• Green Up organizers say annual event will go on
    By Neal P. Goswami
    VERMONT PRESS BUREAU | March 07,2014
    • Email Article
    •  Print Article

    Albert J. Marro / Staff Photo ¬ Members of the Mill River Union High School National Honor Society and friends were busy on Green Up Day along Alfrecha Road in North Clarendon. Samantha Bevier, left, and her sister Ellen Bevier carry up a tire and other trash. 05/05/12
    MONTPELIER — Despite the loss of significant funding from a trio of businesses, organizers of Vermont’s Green Up Day are confident they will continue the annual tradition that has come to represent the state’s commitment to the environment.

    Melinda Vieux, president of the nonprofit organization Green Up Vermont, said the group has suffered recent hits to its funding. Three Vermont companies — Ben & Jerry’s, Seventh Generation and Green Mountain Coffee Roasters — have ended their corporate sponsorships because of changes to rules governing charitable giving.

    Together, the lost funding leaves a nearly $30,000 hole in Green Up Vermont’s $125,000 budget, according to Vieux. About 66 percent of that funding comes from business sponsorships, 17 percent from cities and towns, and 14 percent from the state. Only 1 percent comes from individual donors.

    Launched in 1970 by former Gov. Deane Davis, Green Up Day was run by the state until 1979, when former Gov. Richard Snelling pushed to separate it from state government.

    Green Up Vermont was formed and given $8,600 and office space each year until 2006, when the amount was raised to $10,550.

    The loss of major funding from three of Vermont’s most successful companies puts the program at risk, according to Vieux, and threatens to drastically reduce the amount of litter picked up each year on the first Saturday in May.

    Since 2009, a total of $54,000 a year in funding from business sponsorships has been lost, she said.

    Still, Vieux said she remains optimistic that Green Up Day will continue. She reached out to lawmakers early for help.

    “We went to the state … before we were ready to close the door,” she said. “We are in good shape for two years. We are definitely on for 2014 and we are definitely on for 2015.”

    She added, “Some folks were really relieved that we weren’t closing the doors and saying we need help.”

    Rep. Janet Ancel, chairwoman of the House Ways and Means Committee, offered a sympathetic ear. The Calais Democrat pushed a bill through her committee to provide a check box on Vermont state income tax forms allowing residents to easily donate funds. That bill, H.683, cleared the House on Feb. 28 and awaits action in the Senate.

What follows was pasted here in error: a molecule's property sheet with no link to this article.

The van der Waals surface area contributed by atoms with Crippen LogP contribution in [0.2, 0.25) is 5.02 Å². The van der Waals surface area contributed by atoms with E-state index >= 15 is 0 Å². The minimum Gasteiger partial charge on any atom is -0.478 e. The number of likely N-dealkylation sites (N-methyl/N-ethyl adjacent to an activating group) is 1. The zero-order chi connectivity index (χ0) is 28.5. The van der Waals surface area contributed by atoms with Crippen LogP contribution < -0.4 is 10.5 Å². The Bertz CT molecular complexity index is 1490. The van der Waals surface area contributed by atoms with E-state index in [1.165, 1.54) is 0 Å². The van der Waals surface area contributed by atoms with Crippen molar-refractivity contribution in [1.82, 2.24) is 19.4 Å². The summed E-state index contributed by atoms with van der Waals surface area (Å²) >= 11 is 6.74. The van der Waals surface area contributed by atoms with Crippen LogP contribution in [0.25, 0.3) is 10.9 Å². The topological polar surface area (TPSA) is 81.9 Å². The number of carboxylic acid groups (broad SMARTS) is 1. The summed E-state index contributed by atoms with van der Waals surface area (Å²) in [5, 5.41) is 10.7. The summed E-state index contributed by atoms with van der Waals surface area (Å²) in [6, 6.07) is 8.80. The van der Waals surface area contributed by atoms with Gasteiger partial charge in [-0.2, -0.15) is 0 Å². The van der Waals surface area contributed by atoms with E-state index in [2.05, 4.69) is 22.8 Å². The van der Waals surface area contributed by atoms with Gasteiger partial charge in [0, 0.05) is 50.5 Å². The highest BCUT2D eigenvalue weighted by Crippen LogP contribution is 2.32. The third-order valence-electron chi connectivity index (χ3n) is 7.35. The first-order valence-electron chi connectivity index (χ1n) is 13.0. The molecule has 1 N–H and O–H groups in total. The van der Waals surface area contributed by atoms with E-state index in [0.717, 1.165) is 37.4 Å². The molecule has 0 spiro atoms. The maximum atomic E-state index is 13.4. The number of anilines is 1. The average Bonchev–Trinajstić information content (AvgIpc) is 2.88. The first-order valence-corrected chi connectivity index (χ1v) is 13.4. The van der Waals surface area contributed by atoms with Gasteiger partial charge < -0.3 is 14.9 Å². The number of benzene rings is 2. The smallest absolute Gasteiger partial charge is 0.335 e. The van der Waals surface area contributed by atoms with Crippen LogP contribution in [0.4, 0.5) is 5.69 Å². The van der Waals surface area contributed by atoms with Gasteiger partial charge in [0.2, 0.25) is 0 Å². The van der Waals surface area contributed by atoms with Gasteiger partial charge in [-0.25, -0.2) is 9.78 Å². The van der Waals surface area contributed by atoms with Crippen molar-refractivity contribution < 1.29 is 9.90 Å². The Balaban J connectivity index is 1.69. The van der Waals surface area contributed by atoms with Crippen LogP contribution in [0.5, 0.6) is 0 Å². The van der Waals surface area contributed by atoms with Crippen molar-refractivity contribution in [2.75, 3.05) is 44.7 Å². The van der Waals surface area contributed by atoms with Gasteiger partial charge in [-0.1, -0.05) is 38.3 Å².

If it is signed into law, it won’t take effect until January 2015, and Green Up Vermont won’t see those funds until June 2015.

    “We’re not looking at that as ‘Oh this is the solution,’” Vieux said. “There needs to be a mix of support to keep Green Up Day going in the future. So, we’re not putting all of our eggs in that check-box basket.”

    The check box on tax forms will send a message about the need for both volunteers and funding, Vieux said. But additional funding will also be needed. She said the group is seeking a boost in the amount it receives from the state.

    “The folks that I’ve spoken with certainly feel that it’s reasonable,” she said.

    But whether that will translate into more funding is unclear.

    Martha Heath, D-Westford, chairwoman of the House Appropriations Committee, said some testimony has been taken on the issue. However, the committee has yet to discuss it at length.

    “We haven’t started discussing that part of the budget yet so I can’t tell you what the committee’s thoughts will be,” she said.

    Heath said the committee wants to know how much revenue the tax form check box is expected to generate. The committee will devote more time to the issue following the town meeting break, she said.

    “It’s a challenging budget year, so I’m not sure what we’ll decide to do,” Heath said. “I certainly support Green Up Day and I think it’s an important tradition in Vermont. I need to look at the balance sheet more carefully and think about whether there are some other ways that we might solve the issue.”

    • Email Article
    •  Print Article
    MORE IN Vermont News

    RANDOLPH — Police are seeking information following a break-in at an interstate rest stop. Full Story

    MONTPELIER — High deductibles for health plans causing financial hardship for Americans... Full Story

    More Articles